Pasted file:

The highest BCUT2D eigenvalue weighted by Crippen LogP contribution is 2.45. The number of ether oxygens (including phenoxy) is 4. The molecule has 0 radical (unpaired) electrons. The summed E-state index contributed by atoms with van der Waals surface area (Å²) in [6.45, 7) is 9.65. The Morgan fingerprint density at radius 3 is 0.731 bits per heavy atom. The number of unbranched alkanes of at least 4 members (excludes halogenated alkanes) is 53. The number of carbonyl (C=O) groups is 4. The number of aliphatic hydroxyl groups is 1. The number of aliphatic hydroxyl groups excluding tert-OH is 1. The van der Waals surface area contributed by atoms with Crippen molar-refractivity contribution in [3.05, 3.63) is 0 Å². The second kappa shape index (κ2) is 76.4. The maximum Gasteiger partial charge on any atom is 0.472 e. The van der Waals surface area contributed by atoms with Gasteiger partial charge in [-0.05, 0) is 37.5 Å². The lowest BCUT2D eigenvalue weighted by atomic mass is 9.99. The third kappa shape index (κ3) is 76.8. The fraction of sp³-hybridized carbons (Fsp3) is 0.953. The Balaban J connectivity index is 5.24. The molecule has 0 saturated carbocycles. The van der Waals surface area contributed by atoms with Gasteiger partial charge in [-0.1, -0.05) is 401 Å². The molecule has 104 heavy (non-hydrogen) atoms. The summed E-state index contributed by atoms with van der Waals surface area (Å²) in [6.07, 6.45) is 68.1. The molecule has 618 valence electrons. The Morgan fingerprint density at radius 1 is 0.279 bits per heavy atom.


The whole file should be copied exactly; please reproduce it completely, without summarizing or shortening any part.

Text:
The highest BCUT2D eigenvalue weighted by Crippen LogP contribution is 2.45. The number of ether oxygens (including phenoxy) is 4. The molecule has 0 radical (unpaired) electrons. The summed E-state index contributed by atoms with van der Waals surface area (Å²) in [6.45, 7) is 9.65. The Morgan fingerprint density at radius 3 is 0.731 bits per heavy atom. The number of unbranched alkanes of at least 4 members (excludes halogenated alkanes) is 53. The number of carbonyl (C=O) groups is 4. The number of aliphatic hydroxyl groups is 1. The number of aliphatic hydroxyl groups excluding tert-OH is 1. The van der Waals surface area contributed by atoms with Crippen molar-refractivity contribution in [3.05, 3.63) is 0 Å². The second kappa shape index (κ2) is 76.4. The maximum Gasteiger partial charge on any atom is 0.472 e. The van der Waals surface area contributed by atoms with Gasteiger partial charge in [-0.05, 0) is 37.5 Å². The lowest BCUT2D eigenvalue weighted by atomic mass is 9.99. The third kappa shape index (κ3) is 76.8. The fraction of sp³-hybridized carbons (Fsp3) is 0.953. The Balaban J connectivity index is 5.24. The molecule has 0 saturated carbocycles. The van der Waals surface area contributed by atoms with Gasteiger partial charge in [-0.1, -0.05) is 401 Å². The molecule has 104 heavy (non-hydrogen) atoms. The summed E-state index contributed by atoms with van der Waals surface area (Å²) in [6.07, 6.45) is 68.1. The molecule has 618 valence electrons. The Morgan fingerprint density at radius 1 is 0.279 bits per heavy atom.